In 2015 or 2016, whichever one, Toonami had probably its best lineup in years. There was Akame ga Kill, Kill la Kill, DBZ, Naruto Shippuden, One Piece, Samurai Champloo, Parasyte the Maxim, and Mitchiko and Hatchin. Normally, I’m a sucker for shonen anime titles like Naruto and Hunter x Hunter, and the romance genre as of right now, but Mitchiko and Hatchin really caught my eye back then.
What is this Show About?
Mitchiko and Hatchin is an action-adventure, slice of life anime, with a beautiful setting and soundtrack. After watching it, I had a total different outlook on anime. The series follows the journey of escaped convict, Mitchiko Malandro, as she tries to find the father of Hatchin, an inquisitive young girl searching for answers on her origin.
Throughout the series, Mitchiko has frequent run-ins with the police and bounty hunters. Nevertheless, Mitchiko is determined to track down Hatchin’s father no matter the cost, even if it jeopardizes her freedom.
What Makes this Show Special?
I distinctly remember staying up to 1:00 AM to watch this show, so I guess it was a sentimental feeling that just eclipsed over me. To start, Mitchiko was one of the baddest female protagonists that I have ever seen. She kind of reminded me of the African American movie stars from the 70’s, you know the R-rated movies with a lot of action and nudity?
Anyway, Mitchiko was paired with Hatchin, and the two never really got along. Mitchiko is an abrasive, tough young woman. And, Hatchin is more of a spoiled brat who always got into everything. I guess this clip will show you more about all of that:
In short, this anime series was special because of how it mixed in with reality. A lot of avid anime fans can attest that anime truly does mix with reality sometimes. This series truly did all of that and more to me. As it turns out, Mitchiko and Hatchin began a journey to look for Hatchin’s lost father. In the end, it turns out that Hatchin’s dad was just some deadbeat who never wanted anything to do with her.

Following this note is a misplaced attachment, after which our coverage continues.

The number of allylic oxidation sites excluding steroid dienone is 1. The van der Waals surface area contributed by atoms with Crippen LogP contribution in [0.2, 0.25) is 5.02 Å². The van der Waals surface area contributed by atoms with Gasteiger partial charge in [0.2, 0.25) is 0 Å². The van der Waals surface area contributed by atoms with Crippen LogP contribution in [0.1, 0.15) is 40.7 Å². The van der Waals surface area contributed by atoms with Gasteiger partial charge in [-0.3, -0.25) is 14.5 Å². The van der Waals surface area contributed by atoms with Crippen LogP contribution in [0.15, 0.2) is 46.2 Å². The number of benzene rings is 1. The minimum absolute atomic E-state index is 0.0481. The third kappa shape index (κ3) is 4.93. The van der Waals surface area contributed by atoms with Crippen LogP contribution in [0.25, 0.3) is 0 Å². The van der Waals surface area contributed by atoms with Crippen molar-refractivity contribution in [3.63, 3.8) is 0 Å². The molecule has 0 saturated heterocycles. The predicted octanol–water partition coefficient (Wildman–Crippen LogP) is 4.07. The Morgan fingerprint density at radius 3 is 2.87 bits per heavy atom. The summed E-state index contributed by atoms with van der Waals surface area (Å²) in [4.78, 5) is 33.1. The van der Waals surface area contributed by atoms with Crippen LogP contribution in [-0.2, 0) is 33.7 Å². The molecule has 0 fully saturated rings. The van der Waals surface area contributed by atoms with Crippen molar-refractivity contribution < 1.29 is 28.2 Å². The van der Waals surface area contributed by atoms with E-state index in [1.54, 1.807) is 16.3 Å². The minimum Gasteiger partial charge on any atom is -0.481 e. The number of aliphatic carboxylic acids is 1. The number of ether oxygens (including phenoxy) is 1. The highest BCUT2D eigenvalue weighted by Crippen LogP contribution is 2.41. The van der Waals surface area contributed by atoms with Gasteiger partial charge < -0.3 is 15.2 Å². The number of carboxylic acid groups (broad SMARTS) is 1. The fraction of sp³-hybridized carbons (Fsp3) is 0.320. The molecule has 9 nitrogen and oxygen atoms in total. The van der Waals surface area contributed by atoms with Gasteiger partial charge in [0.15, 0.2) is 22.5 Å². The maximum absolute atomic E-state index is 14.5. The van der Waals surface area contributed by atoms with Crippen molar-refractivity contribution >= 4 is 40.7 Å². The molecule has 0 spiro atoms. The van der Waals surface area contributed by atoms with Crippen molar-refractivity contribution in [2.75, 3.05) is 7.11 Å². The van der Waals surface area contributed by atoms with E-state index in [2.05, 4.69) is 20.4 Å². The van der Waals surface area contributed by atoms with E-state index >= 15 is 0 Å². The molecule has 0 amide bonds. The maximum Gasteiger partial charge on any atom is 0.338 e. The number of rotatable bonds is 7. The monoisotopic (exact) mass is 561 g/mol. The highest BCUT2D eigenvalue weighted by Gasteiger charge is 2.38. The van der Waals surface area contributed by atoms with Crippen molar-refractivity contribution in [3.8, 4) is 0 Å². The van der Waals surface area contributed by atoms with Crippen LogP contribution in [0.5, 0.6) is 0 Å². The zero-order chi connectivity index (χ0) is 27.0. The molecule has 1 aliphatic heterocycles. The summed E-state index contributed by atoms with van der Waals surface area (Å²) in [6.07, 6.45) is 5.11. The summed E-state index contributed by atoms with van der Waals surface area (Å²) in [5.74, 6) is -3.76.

Instead of pouting or being depressed, Hatchin continued to live her life, and Mitchiko came for her in the end, even after it seemed like she got captured by the police. This show was deep, indeed. There was no magic, no school girls, no power levels. This was just a story of two people from totally different backgrounds, teaming up to find a loser who didn’t want anything to do with his kid. However, they both went through hell to find him, and their bond grew because of it.
Sounds like an adventure, right?
One of my favorite things about this series was the art. Boy, the art was amazing. Mitchiko and Hatchin had a very unusual setting for an anime series. I believe these two were running all around South America. Though, in every episode, I was impressed with how beautiful the visuals were.
Secondly, Mitchiko was another favorite of mine. I’m a sucker for powerful female protagonists (Hello, Major. Sakura get outta the way!) and she definitely is one, to the max that is. Mitchiko was a master of martial arts and a respected criminal. She is even respected by Atsuko, her rival, now police officer who vows to chase her down no matter what.
Lastly, one of my favorites about this show was the soundtrack. I believe that the creator of this series was affiliated with Samurai Champloo and Cowboy Bebop, so I’m not all that surprised. Normally, I don’t really care much for anime OSTs. That was until Naruto Shippuden, but that’s a story for another day. However, listen to this and you’ll see what I mean:
Boy, it had me humming at 1 in the morning!
In conclusion, Mitchiko and Hatchin is the real deal, so if you haven’t watched it at, watch it now. I just might give it another go myself.